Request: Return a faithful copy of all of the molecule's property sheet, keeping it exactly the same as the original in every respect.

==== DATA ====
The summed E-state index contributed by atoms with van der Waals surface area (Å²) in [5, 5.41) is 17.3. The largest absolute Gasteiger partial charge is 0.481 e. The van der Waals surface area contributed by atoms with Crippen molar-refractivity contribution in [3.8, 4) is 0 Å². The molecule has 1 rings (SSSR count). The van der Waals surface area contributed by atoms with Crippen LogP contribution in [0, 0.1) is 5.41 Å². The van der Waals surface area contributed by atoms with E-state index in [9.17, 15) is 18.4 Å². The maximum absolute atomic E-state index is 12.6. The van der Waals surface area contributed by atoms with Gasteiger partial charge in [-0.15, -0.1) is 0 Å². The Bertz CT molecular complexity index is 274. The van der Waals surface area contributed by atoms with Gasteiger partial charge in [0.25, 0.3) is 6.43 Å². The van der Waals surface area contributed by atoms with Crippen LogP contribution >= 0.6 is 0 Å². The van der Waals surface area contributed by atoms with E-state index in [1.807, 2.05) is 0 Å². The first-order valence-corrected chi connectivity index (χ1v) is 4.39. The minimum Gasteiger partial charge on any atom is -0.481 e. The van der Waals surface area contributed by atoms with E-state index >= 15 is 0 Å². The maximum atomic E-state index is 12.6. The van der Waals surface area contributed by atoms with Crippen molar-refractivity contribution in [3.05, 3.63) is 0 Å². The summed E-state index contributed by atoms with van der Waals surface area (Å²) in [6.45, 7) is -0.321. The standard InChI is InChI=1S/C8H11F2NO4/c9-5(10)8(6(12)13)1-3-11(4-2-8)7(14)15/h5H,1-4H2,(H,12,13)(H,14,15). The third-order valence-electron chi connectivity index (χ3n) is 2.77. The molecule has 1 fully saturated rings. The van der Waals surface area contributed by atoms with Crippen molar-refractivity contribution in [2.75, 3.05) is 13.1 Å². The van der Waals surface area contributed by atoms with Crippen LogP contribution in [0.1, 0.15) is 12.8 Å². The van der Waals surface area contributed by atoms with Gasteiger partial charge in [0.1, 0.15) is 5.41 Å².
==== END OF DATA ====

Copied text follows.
The summed E-state index contributed by atoms with van der Waals surface area (Å²) in [5, 5.41) is 17.3. The largest absolute Gasteiger partial charge is 0.481 e. The van der Waals surface area contributed by atoms with Crippen molar-refractivity contribution in [3.8, 4) is 0 Å². The molecule has 1 rings (SSSR count). The van der Waals surface area contributed by atoms with Crippen LogP contribution in [0, 0.1) is 5.41 Å². The van der Waals surface area contributed by atoms with E-state index in [9.17, 15) is 18.4 Å². The maximum absolute atomic E-state index is 12.6. The van der Waals surface area contributed by atoms with Gasteiger partial charge in [-0.15, -0.1) is 0 Å². The Bertz CT molecular complexity index is 274. The van der Waals surface area contributed by atoms with Gasteiger partial charge in [0.25, 0.3) is 6.43 Å². The van der Waals surface area contributed by atoms with Crippen LogP contribution >= 0.6 is 0 Å². The van der Waals surface area contributed by atoms with E-state index in [1.807, 2.05) is 0 Å². The first-order valence-corrected chi connectivity index (χ1v) is 4.39. The minimum Gasteiger partial charge on any atom is -0.481 e. The van der Waals surface area contributed by atoms with E-state index >= 15 is 0 Å². The maximum atomic E-state index is 12.6. The van der Waals surface area contributed by atoms with Crippen molar-refractivity contribution in [3.05, 3.63) is 0 Å². The summed E-state index contributed by atoms with van der Waals surface area (Å²) in [6.45, 7) is -0.321. The standard InChI is InChI=1S/C8H11F2NO4/c9-5(10)8(6(12)13)1-3-11(4-2-8)7(14)15/h5H,1-4H2,(H,12,13)(H,14,15). The third-order valence-electron chi connectivity index (χ3n) is 2.77. The molecule has 1 fully saturated rings. The van der Waals surface area contributed by atoms with Crippen molar-refractivity contribution in [2.75, 3.05) is 13.1 Å². The van der Waals surface area contributed by atoms with Crippen LogP contribution in [0.1, 0.15) is 12.8 Å². The van der Waals surface area contributed by atoms with Gasteiger partial charge in [0.1, 0.15) is 5.41 Å².